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Here in North Dakota, we’re gearing up for election season. Given our rich history of combining both direct democracy and representative democracy – where ordinary citizens vote directly on policy via ballot measures in addition to voting for candidates who serve us as political representatives – it seems like a good time to learn a little more about how ballot measures function in our state.

Since 2010, North Dakota has had 26 statewide ballot measures – 13 accepted and 13 rejected by voters. In statistical terms, this is a small sample size and so it is important not to draw very strong conclusions from these measures. However, it is fair to cautiously examine underlying trends and see what we can learn. With this in mind, I downloaded publicly available data from our secretary of state website and analyzed trends in North Dakotan direct democracy.

The most common type of measure is a legislatively proposed amendment to the state constitution (42 percent), followed by initiated statutory measures (31 percent), then initiated constitutional amendments (19 percent), and finally referenda to repeal an act of the legislature (8 percent).

Slicing the data another way, we see that a substantial portion of statewide ballot measures address potential constitutional amendments (62 percent) and a majority of all statewide measures are initiatives or referenda driven by citizens (58 percent).

Interestingly, I find that the rate at which voters abstain from voting on a particular measure is associated with the number of measures on the ballot. The more measures on a ballot, the higher the percentage of voters who do vote on a given measure. The fewer measures on a ballot, the higher the percentage of voters who abstain from voting on a given measure. Statistical models estimate that on average, a lone ballot measure will have about an 8 percent rate of voters abstaining. A ballot measure surrounded by seven other measures will have about a 3 percent rate of voters abstaining.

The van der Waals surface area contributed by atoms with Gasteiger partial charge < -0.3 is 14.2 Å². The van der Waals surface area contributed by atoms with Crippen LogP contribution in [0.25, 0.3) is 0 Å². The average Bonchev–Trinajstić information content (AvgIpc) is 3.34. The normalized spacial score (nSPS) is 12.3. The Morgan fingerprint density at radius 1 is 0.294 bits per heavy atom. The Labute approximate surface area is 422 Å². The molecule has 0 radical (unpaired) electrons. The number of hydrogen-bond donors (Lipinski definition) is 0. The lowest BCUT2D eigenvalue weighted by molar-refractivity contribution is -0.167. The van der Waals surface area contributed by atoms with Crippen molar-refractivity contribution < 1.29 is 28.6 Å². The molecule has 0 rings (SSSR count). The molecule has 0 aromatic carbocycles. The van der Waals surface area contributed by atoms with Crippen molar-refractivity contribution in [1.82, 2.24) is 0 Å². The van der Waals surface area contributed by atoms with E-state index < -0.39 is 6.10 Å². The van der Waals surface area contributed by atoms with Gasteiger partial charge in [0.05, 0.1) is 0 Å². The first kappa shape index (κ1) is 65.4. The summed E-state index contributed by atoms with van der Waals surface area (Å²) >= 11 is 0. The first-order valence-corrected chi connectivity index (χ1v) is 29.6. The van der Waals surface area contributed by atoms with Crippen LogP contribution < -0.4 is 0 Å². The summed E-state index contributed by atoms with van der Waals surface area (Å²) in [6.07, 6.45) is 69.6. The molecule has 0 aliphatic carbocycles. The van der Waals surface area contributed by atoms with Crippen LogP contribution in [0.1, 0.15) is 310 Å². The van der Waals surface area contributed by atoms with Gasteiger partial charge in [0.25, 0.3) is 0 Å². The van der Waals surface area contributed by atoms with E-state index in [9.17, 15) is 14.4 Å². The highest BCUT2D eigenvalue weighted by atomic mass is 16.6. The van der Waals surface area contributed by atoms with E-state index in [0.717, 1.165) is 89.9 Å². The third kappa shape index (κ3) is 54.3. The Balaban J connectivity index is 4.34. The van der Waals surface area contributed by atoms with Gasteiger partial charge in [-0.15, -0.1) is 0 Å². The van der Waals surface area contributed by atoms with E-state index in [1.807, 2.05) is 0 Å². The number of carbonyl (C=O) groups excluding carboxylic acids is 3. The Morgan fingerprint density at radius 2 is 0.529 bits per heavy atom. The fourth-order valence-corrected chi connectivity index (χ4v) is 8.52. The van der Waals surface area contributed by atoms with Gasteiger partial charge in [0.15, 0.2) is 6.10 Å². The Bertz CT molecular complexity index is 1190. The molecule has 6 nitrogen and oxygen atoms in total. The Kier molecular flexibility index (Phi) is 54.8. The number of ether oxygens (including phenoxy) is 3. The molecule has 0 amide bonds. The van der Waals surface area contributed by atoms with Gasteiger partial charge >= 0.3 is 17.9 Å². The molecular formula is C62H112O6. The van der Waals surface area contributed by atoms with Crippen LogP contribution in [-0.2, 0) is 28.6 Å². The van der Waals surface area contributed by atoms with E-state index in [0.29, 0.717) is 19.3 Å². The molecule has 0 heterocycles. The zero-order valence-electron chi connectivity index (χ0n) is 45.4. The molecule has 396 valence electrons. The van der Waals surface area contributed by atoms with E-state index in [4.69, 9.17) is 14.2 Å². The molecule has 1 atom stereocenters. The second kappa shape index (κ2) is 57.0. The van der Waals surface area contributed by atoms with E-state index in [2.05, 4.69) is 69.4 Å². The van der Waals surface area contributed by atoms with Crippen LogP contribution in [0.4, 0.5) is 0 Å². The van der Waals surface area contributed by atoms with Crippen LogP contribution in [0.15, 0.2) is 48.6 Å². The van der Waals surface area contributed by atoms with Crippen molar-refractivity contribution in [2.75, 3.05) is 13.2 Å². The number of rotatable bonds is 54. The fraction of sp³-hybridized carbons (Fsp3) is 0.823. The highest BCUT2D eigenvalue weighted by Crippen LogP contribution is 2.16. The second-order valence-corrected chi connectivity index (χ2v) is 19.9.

This means that North Dakotan voters don’t seem overwhelmed by measure-heavy elections, as a larger number of measures seems to encourage voters to vote on the ballot measures. Importantly, this trend cannot be explained by the fact that general elections and presidential elections tend to have more ballot measures. This is because the trend seems to hold even when controlling for whether the ballot measure is part of a general election, primary election, presidential election, or midterm election.

Another interesting finding is that the rate at which voters abstain from voting on a measure is nearly twice as high when the ballot measure originated from the Legislature (7.1 percent) rather than being initiated by citizens (3.6 percent).

Finally, as more voters abstain from voting on a ballot measure, the larger the share of “yes” votes that measure receives. Statistically speaking, if 2 percent of voters abstain from voting on a measure, it is predicted that the measure will fail with approximately 41 percent “yes” votes. If 11 percent of voters abstain from voting on a measure, it is predicted that a measure will pass with approximately 71 percent “yes” votes.

Of course, every ballot measure is unique. These trends still leave lots of room for unique factors to impact election outcomes.

Election day (Nov. 6) will be here before we know it, and early voting and absentee/mail ballot voting start soon. We’re voting on four ballot measures this election, all of them initiated by citizens and half of them proposing amendments to the state constitution. Be sure to participate in our state’s honorable tradition of direct democracy by weighing in on each one. Thank you, fellow North Dakotans, for doing so!

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Ellie Shockley is a social scientist and education researcher. This column represents her personal views and not the views of any organization. She completed a doctorate at the University of Chicago and postdoctorate at Nebraska. She lives in Mandan.

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